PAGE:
There’s no denying that the 80s gave us some of the most iconic horror films of all time and recent movies seem to be returning to the decade. We’re detailing out why the 80s horror style is making a comeback.
Written by: Reb Czukoski – October 14th, 2021 4:31 pm pst
If you’re a true horror fan, you’ve definitely dabbled in creature features, thrillers, and classic slasher films like Friday the 13th, A Nightmare On Elm Street, or the Slumber Party Massacre trilogy. What do all of these classics have in common? They were born in the 80s! Old styles from these movies are being taken and revamped into new films, contributing to the rising popularity of horror movies that use 80s elements.
The 1980s were a booming time for horror because this was right after the time in which special and visual effects were revolutionized. The 1970s brought us Jaws and Star Wars, two of the most popular films of their time, and for decades afterward. George Lucas set the tone by developing his own special effects production company, Industrial Light & Magic, where they practiced different animation techniques, special makeup, matte painting, and computerized camera controls.
Although not all of the horror movies of the 80s had the budget to push the limits of visual effects, they utilized lots of special effects makeup. Tom Savini, the makeup artist for Friday the 13th, portrayed all of the brutal murders at Camp Crystal Lake and is now a household name in the special effects makeup field.
The Creepy Mask Ethan Hawke Wears in ‘The Black Phone’ Was Designed By Tom Savini (@THETomSavini) and His Team! https://t.co/598xnWHqmO
— Bloody Disgusting (@BDisgusting) September 27, 2021
Just because there were a lot of 80s horror movies doesn’t mean all of them looked good, and we have a lot more advancements within VFX and SFX nowadays, so why would present-day horror films want to resemble those from 40 years ago?
The abundance of horror films produced in the 80s was astronomical, just like how the 90s were dominated by disaster films and romcoms or the early 2000s was the sci-fi and fantasy era. As consumers, we have associations with these time periods, but those don’t last because we see resurgences of genres all the time.
Horror subgenres that are almost 80s specific like creature features, slashers, and thrillers are being refurbished for new audiences. Some modern movies that fall under these categories are the new Scream, the Fear Street trilogy, Happy Death Day, and Freaky.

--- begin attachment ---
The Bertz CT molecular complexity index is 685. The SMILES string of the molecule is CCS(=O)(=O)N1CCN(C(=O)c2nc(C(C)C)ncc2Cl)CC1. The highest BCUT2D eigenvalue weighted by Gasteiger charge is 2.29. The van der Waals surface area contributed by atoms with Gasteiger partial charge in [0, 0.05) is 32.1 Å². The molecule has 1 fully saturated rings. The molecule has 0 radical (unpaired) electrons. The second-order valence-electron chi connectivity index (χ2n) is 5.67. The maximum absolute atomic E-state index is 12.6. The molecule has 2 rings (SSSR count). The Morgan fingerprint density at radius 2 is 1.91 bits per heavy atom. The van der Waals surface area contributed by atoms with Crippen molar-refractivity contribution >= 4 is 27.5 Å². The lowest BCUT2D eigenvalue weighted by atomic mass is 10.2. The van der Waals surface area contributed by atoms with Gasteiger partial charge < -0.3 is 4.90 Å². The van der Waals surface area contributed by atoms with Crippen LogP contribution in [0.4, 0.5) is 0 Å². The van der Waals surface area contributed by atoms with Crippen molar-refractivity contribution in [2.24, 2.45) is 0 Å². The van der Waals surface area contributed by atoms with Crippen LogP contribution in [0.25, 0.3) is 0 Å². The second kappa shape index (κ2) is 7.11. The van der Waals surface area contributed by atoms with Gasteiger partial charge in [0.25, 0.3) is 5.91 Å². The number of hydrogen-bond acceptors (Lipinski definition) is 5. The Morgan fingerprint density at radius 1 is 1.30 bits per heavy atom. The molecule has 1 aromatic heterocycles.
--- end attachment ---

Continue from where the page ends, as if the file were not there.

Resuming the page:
We are so equipped with CGI and 3D motion technology, that it would be a shame to not put it to use. Since there was a hyper-specific mode of effects during the peak of our horror subgenres, it’s still new and fresh to use new effects with old themes. It even makes lots of these movies scarier than they would have been before.
God of War: Performance motion capture vs. in-game footage! pic.twitter.com/gBvKZWkP5A
— GameSpot (@GameSpot) October 7, 2021
In addition to utilizing new skills that weren’t available prior, making new horror movies with 80s conventions creates a sense of nostalgia for the adults who lived through the 80s film period and younger audiences that love the classics.
Relatability isn’t the sole factor for intrigue either. The 80s was peaceful and to imagine any time before mobile phones and social media is baffling for new generations. The simplicity of the 80s and the inability to contact people in times of distress make the films that much more realistic. After all, everything is scarier set in the 80s.
There’s no denying that modern horror likes to play with the 80s and it’s been seemingly popular, so there’s no point in stopping now. Just how fashion trends come and go, film also gets chances to reinvent itself and I think every time a genre regains popularity there’s so much room for improvement and to blow their audiences away.
About The Author:
Reb Czukoski is an intern with AfterBuzz TV and a senior at Emerson College studying visual media arts with a focus in animation and minoring in peace and social justice. They are currently pursuing a career in animation and graphic design, with an interest in movies, music, and social media.